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Working mothers still face childcare and employment hurdles as pandemic safety nets disappear

May 3, 2022, 6:07 PM UTC
women playing on the floor with young son
A lack of child care continues to be the most common reason women have left the workforce in the last year.
Tamara Dragovic/Getty Images

Schools are back in session, daycare centers open, and COVID vaccines may be available soon for young children, but mothers across the country continued to feel the childcare pinch over the last year. 

A lack of accessible and affordable childcare was the top reason mothers left the workforce last year, according to Motherly’s State of Motherhood Report. The report—which surveyed more than 17,000 mothers in early March 2022—found that 26% of millennial and Gen Z mothers say they left their jobs in the last year due to childcare issues. That jumped to nearly two in five Gen X mothers. 

Among mothers who were still unemployed as of March, 46% reported they originally quit because they couldn’t access childcare, according to the survey. And over half of working mothers (58%) say the stress and financial burden of trying to secure reliable childcare has prompted them to consider leaving the workforce at least once in recent months. 

Most working mothers feel employers aren’t doing enough. Despite more companies providing various types of child and family assistance, 48% of mothers surveyed say they’re dissatisfied with the lack of flexibility and paid time off provided by their current employer. About 10% of Black mothers have zero childcare support, according to the Motherhood report. That’s double the rate of white moms who reported similar difficulties. 

“More women have dropped out of the workforce as the pandemic has worn on, and the lack of affordable available childcare is part of that, says Patricia Cole, senior director of federal policy at early childhood nonprofit Zero to Three.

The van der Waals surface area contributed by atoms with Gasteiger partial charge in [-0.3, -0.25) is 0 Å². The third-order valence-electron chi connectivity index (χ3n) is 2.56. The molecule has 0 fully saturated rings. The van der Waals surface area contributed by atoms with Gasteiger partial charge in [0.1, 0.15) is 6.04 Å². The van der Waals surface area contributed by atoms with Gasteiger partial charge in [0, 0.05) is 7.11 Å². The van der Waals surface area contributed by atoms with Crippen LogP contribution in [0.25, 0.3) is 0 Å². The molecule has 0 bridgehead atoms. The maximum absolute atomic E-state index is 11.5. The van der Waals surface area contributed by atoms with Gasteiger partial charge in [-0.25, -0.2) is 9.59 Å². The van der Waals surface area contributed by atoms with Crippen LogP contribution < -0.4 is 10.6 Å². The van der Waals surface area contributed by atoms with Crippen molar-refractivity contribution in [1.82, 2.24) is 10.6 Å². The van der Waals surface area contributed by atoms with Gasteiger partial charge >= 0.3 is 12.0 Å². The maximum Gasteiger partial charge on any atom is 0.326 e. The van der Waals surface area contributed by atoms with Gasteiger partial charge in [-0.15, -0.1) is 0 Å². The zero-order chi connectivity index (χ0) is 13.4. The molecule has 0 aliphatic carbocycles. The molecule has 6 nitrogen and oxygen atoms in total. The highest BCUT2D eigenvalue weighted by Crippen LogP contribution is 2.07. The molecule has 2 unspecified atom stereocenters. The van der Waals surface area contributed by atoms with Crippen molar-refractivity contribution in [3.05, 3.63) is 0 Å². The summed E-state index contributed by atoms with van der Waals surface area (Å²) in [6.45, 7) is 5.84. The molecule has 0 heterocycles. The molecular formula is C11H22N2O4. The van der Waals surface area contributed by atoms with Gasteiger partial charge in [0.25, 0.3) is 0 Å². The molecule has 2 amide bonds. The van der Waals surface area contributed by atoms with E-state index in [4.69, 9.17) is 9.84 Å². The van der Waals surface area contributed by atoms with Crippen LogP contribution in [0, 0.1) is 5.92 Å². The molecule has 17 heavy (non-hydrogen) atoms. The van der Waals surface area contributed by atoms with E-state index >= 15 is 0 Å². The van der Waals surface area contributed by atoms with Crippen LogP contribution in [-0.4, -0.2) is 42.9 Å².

While there are programs designed to help families find and afford childcare, they’re not reaching all families. Only 11% of eligible infants and toddlers have access to Early Head Start, according to the State of Babies Yearbook 2022 report, released Tuesday by Zero to Three. And fewer than 5% of American families receive help paying for childcare through federal and state programs. 

That can have a huge financial impact—especially on families already struggling. About 40% of low-income families with babies and toddlers saw their income decline in 2021, compared to only about 20% higher-income families, according to the State of Babies report. 

In many cases, even when working parents can find childcare, it’s typically not their first choice if price and other constraints weren’t an issue. Nearly six in 10 mothers reported feeling dissatisfied with their current childcare provider. 

It could get even harder for parents to find good, affordable care as pressure continues to ramp up within the childcare industry. Many providers are facing higher operating costs and staffing shortages since they can’t always afford to raise wages to compete with other open jobs. In fact, the sector is still missing one in nine jobs lost since the pandemic began, according to the National Women’s Law Center

The difficulties facing working mothers has prompted lawmakers to push for additional support. Congress has provided $40 billion in direct relief to the industry during 2020 and early 2021—and that has helped many. 

About 60% of nearly 3,000 childcare providers surveyed earlier this year received stabilization grants through the American Rescue Plan, according to the National Association for the Education of Young Children. Of those, 92% reported the grants helped them keep their doors open. 

“Our system is near collapse after the pandemic. Families are mostly on their own to cover the costs together with childcare providers, who subsidize the care with the poverty-level wages that many of them earn,” Cole says. 

President Joe Biden has proposed legislation that would provide direct support for families to bring down the cost of childcare and for providers to help with operation costs and hiring more workers. But the Build Back Better package remains stalled in Congress.

But the childcare crisis isn’t going away, which means parents, advocates, and others are turning to alternative solutions. New Mexico’s Governor Lujan Grisham, for example, recently announced the state was expanding its free childcare program so families earning up to 400% of federal poverty level (or $111,000 for a family of four) can qualify. 

Additionally, Cole and other child advocates believe lawmakers should reinstate the fully-refundable, monthly child tax credit payments that expired at the end of last year. “Those expanded payments were an unqualified success for families,” Cole says, noting that child poverty rates dropped significantly while families were being paid that extra money last year. 

“Put simply, policymakers need to put in place policies that help babies and families,” Cole says. “Long-standing disparities in good health, strong families, and positive early learning experiences have been draining our nation’s future potential and leaving families to fend for themselves—and all of this is exacerbated by the crisis that is ongoing with the pandemic.”

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